Serial.println(seed);
  randomSeed(seed);
  
  calculateNewEventTimes();
} 
 
 
void loop()                       
{
  long int elapsed = millis() - start;
  if (elapsed < turnon1stlight)
  {
    digitalWrite(Pin11, LOW);
    digitalWrite(Pin12, LOW);
  }
  
  else if (elapsed < turnon2ndlight)
  {
    digitalWrite(Pin11, LOW);
    digitalWrite(Pin12, HIGH);
  }

  else if (elapsed < turnoffbothlights)
  {
    digitalWrite(Pin11, HIGH);
    digitalWrite(Pin12, HIGH);
  }
  
  else
  {
    digitalWrite(Pin11, LOW);
    digitalWrite(Pin12, LOW);
    calculateNewEventTimes();
  }
  
  // turn on led every other second
  digitalWrite(Pin13, (millis()/1000 % 2) ? HIGH : LOW);
}

Hi Drone,
Thanks for your input!
I have to have a closer look to understand your suggestion, I’ll dive into it later.
Considering the posts of mikalhart I first try his suggestion.

Hi mikalhart,
Thank you very much.
I loaded your lines and it seems to work better. I have to run it longer to see how much variation I get with this. I am not sure if I really understand the random problem and its 1024 boundary.
As in Turbo Pascal, random is not really random which is no problem in my project. The 1024 boundary is that the theoratical max amount of variations (and in practice a lot less)?
I am quite busy at this moment but coming days I will try to understand exactly what you did in your approach and I will give an update about my findings in the variations.
greetings,

afgeschermd

random() doesn't return truly random values; it is a pseudorandom number generator. It feeds the previous value generated to a particular equation and gives you the next value in the sequence, which appears to be random, and behaves in many ways as if it were random. randomSeed() sets that "previous" value before the first run in order to give a different sequence (or start you at a different place in the sequence).

-j

Hi Drone, Thanks for your input! I have to have a closer look to understand your suggestion, I'll dive into it later. Considering the posts of mikalhart I first try his suggestion.

No problem! BTW, his suggestion and mine are effectively the same, he just has more complete code for you. =) You could just take my roll-over code and drop it in to effectively calculate for millis() overflow grin

!c

BTW, his suggestion and mine are effectively the same...

Quite right! It inspired me to respond in the first place! :)

Mikal

Hei Mickalhart, Drone, I checked your code extensively and cannot find an error occurring... ;) So I am very glad you wrote it for me! (and Drone helped to make the start!).

Only one thing: it seems that led 13 keeps on blinking while after a longer period (the boundary seems to be around 35 000 000 milliseconds? = 9,7 hours) the switching channels 11 and 12 stop switching.... Is it possible to extend the max period the program is working correctly? I tried some by trying to set START back to zero but probably I was messing up syntax again....

Thanks again and greetings,

afgeschermd

the millis() function rolls over every 9.3 hours. You may want to read this thread: http://www.arduino.cc/cgi-bin/yabb2/YaBB.pl?num=1210889307#3

Thanks MEM for the swift response.

I will have to have a look into it because I am a newB.

At least this makes it clear now that the problem I was having was in the software (thirst I thought I ruined my board and the problem was a hardware and it took some time to finally conclude it was not the hardware).

afgeschermd

afteschermd–

I think you can work around the rollover problem in your specific case by adding these few lines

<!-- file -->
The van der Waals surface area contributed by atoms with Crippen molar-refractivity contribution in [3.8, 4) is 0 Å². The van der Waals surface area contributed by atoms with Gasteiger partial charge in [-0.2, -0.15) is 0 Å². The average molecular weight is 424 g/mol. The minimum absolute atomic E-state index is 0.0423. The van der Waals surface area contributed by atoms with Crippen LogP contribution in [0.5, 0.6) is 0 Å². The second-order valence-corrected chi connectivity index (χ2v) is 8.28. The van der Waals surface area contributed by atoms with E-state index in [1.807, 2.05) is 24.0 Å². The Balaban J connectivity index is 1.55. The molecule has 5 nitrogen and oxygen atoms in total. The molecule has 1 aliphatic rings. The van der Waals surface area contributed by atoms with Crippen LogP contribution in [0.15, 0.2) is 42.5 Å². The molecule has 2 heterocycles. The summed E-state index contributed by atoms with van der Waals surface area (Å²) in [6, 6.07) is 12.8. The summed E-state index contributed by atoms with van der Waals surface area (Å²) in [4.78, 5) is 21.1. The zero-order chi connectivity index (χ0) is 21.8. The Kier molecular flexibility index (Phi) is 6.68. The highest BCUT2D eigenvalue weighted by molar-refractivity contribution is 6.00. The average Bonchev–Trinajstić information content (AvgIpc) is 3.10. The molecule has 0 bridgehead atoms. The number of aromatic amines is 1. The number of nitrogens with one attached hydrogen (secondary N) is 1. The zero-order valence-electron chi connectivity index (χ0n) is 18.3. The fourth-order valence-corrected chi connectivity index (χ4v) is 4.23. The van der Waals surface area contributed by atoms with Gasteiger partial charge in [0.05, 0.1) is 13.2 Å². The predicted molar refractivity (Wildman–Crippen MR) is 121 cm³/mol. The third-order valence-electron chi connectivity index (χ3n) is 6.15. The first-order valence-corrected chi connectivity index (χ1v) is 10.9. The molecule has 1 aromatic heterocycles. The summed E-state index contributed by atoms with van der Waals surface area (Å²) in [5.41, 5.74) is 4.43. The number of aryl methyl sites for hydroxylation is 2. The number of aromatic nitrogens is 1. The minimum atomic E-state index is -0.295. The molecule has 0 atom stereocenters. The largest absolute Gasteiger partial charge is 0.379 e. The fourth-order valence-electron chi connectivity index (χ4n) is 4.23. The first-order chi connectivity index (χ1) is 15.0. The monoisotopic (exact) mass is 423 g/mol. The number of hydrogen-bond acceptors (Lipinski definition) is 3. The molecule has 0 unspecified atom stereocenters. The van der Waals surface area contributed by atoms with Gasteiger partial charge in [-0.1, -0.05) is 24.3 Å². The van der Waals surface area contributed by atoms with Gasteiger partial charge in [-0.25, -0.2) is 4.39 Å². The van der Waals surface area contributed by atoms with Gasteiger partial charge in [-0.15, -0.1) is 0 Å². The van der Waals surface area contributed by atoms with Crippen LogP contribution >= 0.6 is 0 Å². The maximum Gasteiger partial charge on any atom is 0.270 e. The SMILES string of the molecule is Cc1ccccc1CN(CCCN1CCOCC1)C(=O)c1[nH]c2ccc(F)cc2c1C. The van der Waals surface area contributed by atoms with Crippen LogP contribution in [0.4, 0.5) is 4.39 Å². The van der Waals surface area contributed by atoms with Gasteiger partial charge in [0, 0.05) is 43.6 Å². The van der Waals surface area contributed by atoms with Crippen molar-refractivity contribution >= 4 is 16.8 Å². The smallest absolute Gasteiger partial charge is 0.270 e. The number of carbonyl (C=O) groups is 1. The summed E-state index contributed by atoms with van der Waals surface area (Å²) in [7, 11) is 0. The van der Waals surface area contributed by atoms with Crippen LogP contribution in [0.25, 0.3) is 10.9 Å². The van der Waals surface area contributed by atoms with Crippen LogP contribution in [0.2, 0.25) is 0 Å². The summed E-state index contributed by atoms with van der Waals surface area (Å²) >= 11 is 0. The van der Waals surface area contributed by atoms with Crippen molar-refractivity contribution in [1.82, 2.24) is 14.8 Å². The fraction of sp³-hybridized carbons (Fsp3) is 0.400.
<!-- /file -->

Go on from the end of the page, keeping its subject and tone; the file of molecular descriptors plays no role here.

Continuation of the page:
long int elapsed = millis() - start;
  if (elapsed < 0) // **** begin new
  {
    start = millis();
    elapsed = 0;
  } // **** end new

(This isn’t perfect, but it is simple and should keep your application running forever…)

EDIT: I haven’t tried this, but this should be better:

  if (elapsed < 0)
  {
    elapsed += 0x20C49BA; // this is the millis() rollover value
  }

Mikal

Mikalhart, I have been testing the solutions you posted: the second I tried first, but didn't work: just silence after the 9+ hours. It took some time to test, try it in another place, wait and try to see what is wrong etc but no, that doesn't work. Your first solution however works fine! (I will have to let it run/test it further/longer to see if it really rules out the boundary completely but at this moment it runs for about 11 hours and still seems to work fine.) I am very glad you made it for me. So thank you very much!

afgeschermd

Afgeschermd–

I’m glad you have a solution! When you did your first test (with the second solution), did you calculate “elapsed” as “millis() - start”? I have several examples here working fine with that “second” solution, so I’m surprised if it failed for you.

void loop()
{
  long int elapsed = millis() - start;
  if (elapsed < 0)
  {
    elapsed += 0x20C49BA; // this is the millis() rollover value
  }
...

The “first” solution is fine, except that at the moment it detects the 9-hour rollover, it resets your timing sequence. This may be perfectly fine for your application, but in others it might be a problem.

By the way, if you want to test rollover behavior, you can reset the internal Arduino clock to a value very close to the rollover by temporarily adding these two lines to setup():

extern volatile unsigned long timer0_overflow_count;
timer0_overflow_count = 0xFFFF0000; // set clock to about 60 seconds from rollover

(You don’t need to wait the whole nine hours this way.)

Cheers,

Mikal

Hi Mikal,
Yes, I did it with the calculation (as you can see in the code):

void loop()                       
{
  long int elapsed = millis() - start;
 
 if (elapsed < 0)
 {
    elapsed += 0x20C49BA; // this is the millis() rollover value
  } 
 
 else if (elapsed < turnon1stlight)
  {
    digitalWrite(Pin11, HIGH);
    digitalWrite(Pin12, HIGH);
  }
  
  else if (elapsed < turnon2ndlight)
  {
    digitalWrite(Pin11, HIGH);
    digitalWrite(Pin12, LOW);
  }

  else if (elapsed < turnoffbothlights)
  {
    digitalWrite(Pin11, LOW);
    digitalWrite(Pin12, LOW);
  }

  else
  {
    digitalWrite(Pin11, HIGH);
    digitalWrite(Pin12, HIGH);
    calculateNewEventTimes();
  }

(due to a change in the hardware I changed hight to low and vice versa, but that cannot be the problem.)

I will try it again and thanks for the temp clock addition, that really makes it a lot easier to see what happens. I’ll keep you posted.

afgeschermd

Ah, I see the problem. Remove the “else”

  if (elapsed < 0)
  {
    elapsed += 0x20C49BA; // this is the millis() rollover value
  }

  [s]else[/s] if (elapsed < turnon1stlight)
  {

Mikal

YES!!! now it works. Just in time to implement it into my project. Thanks again and again.

Hopefully in a couple of months I have a better understanding of the syntax and will ask for more "advanced" support ;-)

afgeschermd